What shouldn't be overlooked is just how small these numbers are. In the last year, Blink Charging has generated just $4.5 million in revenue, which is incredible for a company with a $1.7 billion market cap. And the losses for Blink Charging are nearly three times revenue.
The valuation of Blink Charging is crazy and the charging network doesn't have as many chargers as investors might think, but what I think really hurts Blink Charging is just how fragile its competitive advantage is. EV chargers are a commodity, electricity is a commodity, and the plug connection between chargers and EVs is an industry standard. Anyone can install a charger anywhere at a relatively low cost. I don't see how even the best charging network will have any competitive advantage, and EV charging certainly isn't the kind of business I would pay a huge premium for today.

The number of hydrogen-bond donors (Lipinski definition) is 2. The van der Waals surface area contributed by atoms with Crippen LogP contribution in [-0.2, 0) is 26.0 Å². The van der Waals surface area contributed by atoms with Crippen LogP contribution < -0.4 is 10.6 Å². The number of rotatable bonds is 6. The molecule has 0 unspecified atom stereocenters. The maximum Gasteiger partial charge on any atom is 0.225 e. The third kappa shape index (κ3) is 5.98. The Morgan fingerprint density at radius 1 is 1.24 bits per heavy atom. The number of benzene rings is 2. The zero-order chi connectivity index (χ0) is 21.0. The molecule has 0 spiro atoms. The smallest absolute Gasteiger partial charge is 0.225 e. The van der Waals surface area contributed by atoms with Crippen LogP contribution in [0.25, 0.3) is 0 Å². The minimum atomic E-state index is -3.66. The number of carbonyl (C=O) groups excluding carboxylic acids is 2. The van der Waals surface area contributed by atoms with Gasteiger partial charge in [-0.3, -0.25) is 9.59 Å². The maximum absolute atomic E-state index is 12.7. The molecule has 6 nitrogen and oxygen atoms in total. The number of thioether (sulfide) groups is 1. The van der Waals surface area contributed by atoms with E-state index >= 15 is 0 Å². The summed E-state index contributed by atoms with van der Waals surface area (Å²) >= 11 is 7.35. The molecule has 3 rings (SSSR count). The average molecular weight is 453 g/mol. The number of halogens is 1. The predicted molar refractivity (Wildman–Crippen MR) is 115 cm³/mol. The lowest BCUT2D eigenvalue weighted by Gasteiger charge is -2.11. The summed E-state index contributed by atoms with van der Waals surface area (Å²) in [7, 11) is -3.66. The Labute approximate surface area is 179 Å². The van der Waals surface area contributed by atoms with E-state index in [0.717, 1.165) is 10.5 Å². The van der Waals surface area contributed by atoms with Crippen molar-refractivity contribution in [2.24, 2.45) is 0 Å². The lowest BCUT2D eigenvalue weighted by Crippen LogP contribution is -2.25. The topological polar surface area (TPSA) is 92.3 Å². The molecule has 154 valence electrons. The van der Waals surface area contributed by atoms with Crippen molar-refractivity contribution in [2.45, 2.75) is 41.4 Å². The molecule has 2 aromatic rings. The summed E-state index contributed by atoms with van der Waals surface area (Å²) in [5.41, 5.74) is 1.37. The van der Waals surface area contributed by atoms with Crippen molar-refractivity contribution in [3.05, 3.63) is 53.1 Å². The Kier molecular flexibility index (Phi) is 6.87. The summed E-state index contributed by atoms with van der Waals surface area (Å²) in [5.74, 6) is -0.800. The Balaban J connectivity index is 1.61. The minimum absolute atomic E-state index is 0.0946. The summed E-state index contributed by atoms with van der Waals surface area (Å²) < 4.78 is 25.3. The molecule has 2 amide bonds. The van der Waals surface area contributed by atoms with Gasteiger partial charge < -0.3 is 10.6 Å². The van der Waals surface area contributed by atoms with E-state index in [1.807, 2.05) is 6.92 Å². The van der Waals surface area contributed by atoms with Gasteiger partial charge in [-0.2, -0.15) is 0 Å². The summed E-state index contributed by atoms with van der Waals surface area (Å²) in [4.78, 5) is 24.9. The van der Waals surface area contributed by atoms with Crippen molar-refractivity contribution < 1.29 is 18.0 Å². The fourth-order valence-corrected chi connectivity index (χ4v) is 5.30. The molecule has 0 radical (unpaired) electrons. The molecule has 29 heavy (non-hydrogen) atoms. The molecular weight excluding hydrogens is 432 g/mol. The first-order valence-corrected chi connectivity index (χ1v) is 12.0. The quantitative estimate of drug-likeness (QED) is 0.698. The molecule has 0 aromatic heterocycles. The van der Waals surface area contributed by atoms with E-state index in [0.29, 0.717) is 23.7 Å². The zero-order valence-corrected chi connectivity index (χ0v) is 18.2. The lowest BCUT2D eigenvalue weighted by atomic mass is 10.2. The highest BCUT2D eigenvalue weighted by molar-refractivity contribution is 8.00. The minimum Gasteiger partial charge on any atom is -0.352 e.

Potential, but pricey
Howard Smith (Plug Power): Plug Power is counting on a hydrogen economy, and it has been making some moves to position itself for that future. In the past two months, it has announced three deals to expand its global reach. This week it announced the completion of one, with a $1.6 billion capital investment from SK Group. It will give the South Korean industrial company a 9.6% stake in Plug Power, and the companies will form a joint venture (JV) to establish a fuel cell factory and accelerate the expansion into Asian markets, including China.